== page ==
airports. Airports for this 1-year monitoring study were selected based on factors such
      as the level of piston-engine aircraft activity and the predominant use of one runway
      due to wind patterns, in order to help evaluate airport characteristics that could lead
      to ambient lead concentrations that approach or exceed the lead NAAQS.
 United Slaws
 Environmental Protection
L Agency
                                                     Office of Transportation and Air Quality
                                                                             January 2015

             As a result of these requirements and those finalized in 2008, lead monitoring has been conducted
             at 17 airports, and states and local air authorities have collected and certified lead concentration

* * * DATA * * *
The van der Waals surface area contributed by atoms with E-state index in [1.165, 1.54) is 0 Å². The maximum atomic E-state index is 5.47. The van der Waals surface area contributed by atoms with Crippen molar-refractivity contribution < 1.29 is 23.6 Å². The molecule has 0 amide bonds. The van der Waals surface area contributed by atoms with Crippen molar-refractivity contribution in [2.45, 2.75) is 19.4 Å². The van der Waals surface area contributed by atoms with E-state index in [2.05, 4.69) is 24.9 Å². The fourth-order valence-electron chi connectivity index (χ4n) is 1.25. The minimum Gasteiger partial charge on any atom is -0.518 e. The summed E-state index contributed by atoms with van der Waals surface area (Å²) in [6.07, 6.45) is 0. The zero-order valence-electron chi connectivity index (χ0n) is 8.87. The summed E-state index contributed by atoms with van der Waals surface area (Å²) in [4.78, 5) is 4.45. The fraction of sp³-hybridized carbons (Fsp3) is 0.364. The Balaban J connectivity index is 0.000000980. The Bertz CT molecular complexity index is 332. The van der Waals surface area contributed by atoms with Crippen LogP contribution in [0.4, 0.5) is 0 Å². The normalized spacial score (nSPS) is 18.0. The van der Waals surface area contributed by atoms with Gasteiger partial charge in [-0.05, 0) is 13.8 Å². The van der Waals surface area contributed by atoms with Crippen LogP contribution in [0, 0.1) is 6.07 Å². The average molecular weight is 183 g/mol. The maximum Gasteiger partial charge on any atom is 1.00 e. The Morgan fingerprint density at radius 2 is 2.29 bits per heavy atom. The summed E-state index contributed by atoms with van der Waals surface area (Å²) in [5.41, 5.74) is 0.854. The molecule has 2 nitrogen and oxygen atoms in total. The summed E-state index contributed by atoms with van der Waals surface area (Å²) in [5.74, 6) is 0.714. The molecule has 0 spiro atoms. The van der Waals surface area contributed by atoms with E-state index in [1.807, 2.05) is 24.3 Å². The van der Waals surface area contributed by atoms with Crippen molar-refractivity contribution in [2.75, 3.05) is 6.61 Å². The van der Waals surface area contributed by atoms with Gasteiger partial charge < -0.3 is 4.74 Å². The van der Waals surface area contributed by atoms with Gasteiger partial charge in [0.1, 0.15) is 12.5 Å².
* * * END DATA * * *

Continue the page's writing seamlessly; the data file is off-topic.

data for at least one year at the 17 airports. The certified data are summarized in the table below.
             For all but one airport (the Reid-Hillview airport) the design value is unchanged from the EPA's
             2013 Program Update on Airport Lead Monitoring, either because no more data were collected
             or because higher concentrations were not measured. As a result of the concentrations measured,
             four airports will continue monitoring for lead. Additional information is available  at the EPA
             Region 9 webpage provided below.
                                      Concentrations of Lead at Airports
Airport, State
Auburn Municipal Airport, WA
Brookhaven Airport, NY
Centennial Airport, CO
Deer Valley Airport, AZ
Gillespie Field, CA
Harvey Field, WA
McClellan-Palomar Airport, CA
Merrill Field, AK
Nantucket Memorial Airport, MA
Oakland County International Airport, Ml
Palo Alto Airport, CA
Pryor Field Regional Airport, AL
Reid-Hillview Airport, CA
Republic Airport, NY
San Carlos Airport, CA
Stinson Municipal, TX
Van Nuys Airport, CA
Lead Design Value,*
            ' Maximum three-month average concentration in the monitoring dataset
The EPA's Actions Regarding Lead Emissions from Aircraft Operating
on Leaded Fuel
The EPA is currently conducting the analytical work, including modeling and monitoring, to
evaluate under section 231 of the Clean Air Act whether lead emissions from the use of leaded